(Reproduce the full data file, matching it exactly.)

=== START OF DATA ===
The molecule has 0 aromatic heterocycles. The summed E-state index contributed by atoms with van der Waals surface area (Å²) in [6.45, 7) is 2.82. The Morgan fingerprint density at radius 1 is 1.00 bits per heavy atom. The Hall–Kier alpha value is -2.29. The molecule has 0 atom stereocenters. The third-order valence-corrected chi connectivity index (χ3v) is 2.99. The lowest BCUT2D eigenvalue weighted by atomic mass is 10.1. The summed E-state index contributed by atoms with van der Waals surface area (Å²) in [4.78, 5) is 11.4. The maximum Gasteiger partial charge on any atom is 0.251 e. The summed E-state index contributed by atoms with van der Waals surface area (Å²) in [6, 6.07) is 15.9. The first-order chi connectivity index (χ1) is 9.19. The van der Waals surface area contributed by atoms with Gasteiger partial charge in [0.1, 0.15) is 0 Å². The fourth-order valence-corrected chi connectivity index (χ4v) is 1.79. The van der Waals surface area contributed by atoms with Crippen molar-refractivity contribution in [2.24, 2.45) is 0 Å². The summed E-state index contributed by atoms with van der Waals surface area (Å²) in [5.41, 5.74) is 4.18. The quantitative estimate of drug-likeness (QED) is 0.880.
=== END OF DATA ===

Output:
The molecule has 0 aromatic heterocycles. The summed E-state index contributed by atoms with van der Waals surface area (Å²) in [6.45, 7) is 2.82. The Morgan fingerprint density at radius 1 is 1.00 bits per heavy atom. The Hall–Kier alpha value is -2.29. The molecule has 0 atom stereocenters. The third-order valence-corrected chi connectivity index (χ3v) is 2.99. The lowest BCUT2D eigenvalue weighted by atomic mass is 10.1. The summed E-state index contributed by atoms with van der Waals surface area (Å²) in [4.78, 5) is 11.4. The maximum Gasteiger partial charge on any atom is 0.251 e. The summed E-state index contributed by atoms with van der Waals surface area (Å²) in [6, 6.07) is 15.9. The first-order chi connectivity index (χ1) is 9.19. The van der Waals surface area contributed by atoms with Gasteiger partial charge in [0.1, 0.15) is 0 Å². The fourth-order valence-corrected chi connectivity index (χ4v) is 1.79. The van der Waals surface area contributed by atoms with Crippen molar-refractivity contribution in [2.24, 2.45) is 0 Å². The summed E-state index contributed by atoms with van der Waals surface area (Å²) in [5.41, 5.74) is 4.18. The quantitative estimate of drug-likeness (QED) is 0.880.